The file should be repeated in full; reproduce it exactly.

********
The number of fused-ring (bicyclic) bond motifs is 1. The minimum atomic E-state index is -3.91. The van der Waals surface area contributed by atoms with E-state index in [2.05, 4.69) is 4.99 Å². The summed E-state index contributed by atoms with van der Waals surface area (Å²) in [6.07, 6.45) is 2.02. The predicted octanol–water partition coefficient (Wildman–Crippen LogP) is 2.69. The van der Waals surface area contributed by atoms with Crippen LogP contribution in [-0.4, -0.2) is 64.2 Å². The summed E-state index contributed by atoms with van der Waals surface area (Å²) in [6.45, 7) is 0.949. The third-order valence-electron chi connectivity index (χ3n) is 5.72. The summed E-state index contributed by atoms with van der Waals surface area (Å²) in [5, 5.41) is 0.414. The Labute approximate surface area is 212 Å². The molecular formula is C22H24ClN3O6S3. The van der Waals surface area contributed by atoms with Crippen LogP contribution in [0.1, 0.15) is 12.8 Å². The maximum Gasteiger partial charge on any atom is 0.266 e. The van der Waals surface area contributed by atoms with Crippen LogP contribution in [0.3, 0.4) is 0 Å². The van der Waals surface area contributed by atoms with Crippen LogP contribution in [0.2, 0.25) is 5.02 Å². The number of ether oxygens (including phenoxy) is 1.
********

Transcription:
The number of fused-ring (bicyclic) bond motifs is 1. The minimum atomic E-state index is -3.91. The van der Waals surface area contributed by atoms with E-state index in [2.05, 4.69) is 4.99 Å². The summed E-state index contributed by atoms with van der Waals surface area (Å²) in [6.07, 6.45) is 2.02. The predicted octanol–water partition coefficient (Wildman–Crippen LogP) is 2.69. The van der Waals surface area contributed by atoms with Crippen LogP contribution in [-0.4, -0.2) is 64.2 Å². The summed E-state index contributed by atoms with van der Waals surface area (Å²) in [6.45, 7) is 0.949. The third-order valence-electron chi connectivity index (χ3n) is 5.72. The summed E-state index contributed by atoms with van der Waals surface area (Å²) in [5, 5.41) is 0.414. The Labute approximate surface area is 212 Å². The molecular formula is C22H24ClN3O6S3. The van der Waals surface area contributed by atoms with Crippen LogP contribution in [0.1, 0.15) is 12.8 Å². The maximum Gasteiger partial charge on any atom is 0.266 e. The van der Waals surface area contributed by atoms with Crippen LogP contribution in [0.3, 0.4) is 0 Å². The van der Waals surface area contributed by atoms with Crippen LogP contribution in [0.2, 0.25) is 5.02 Å². The number of ether oxygens (including phenoxy) is 1.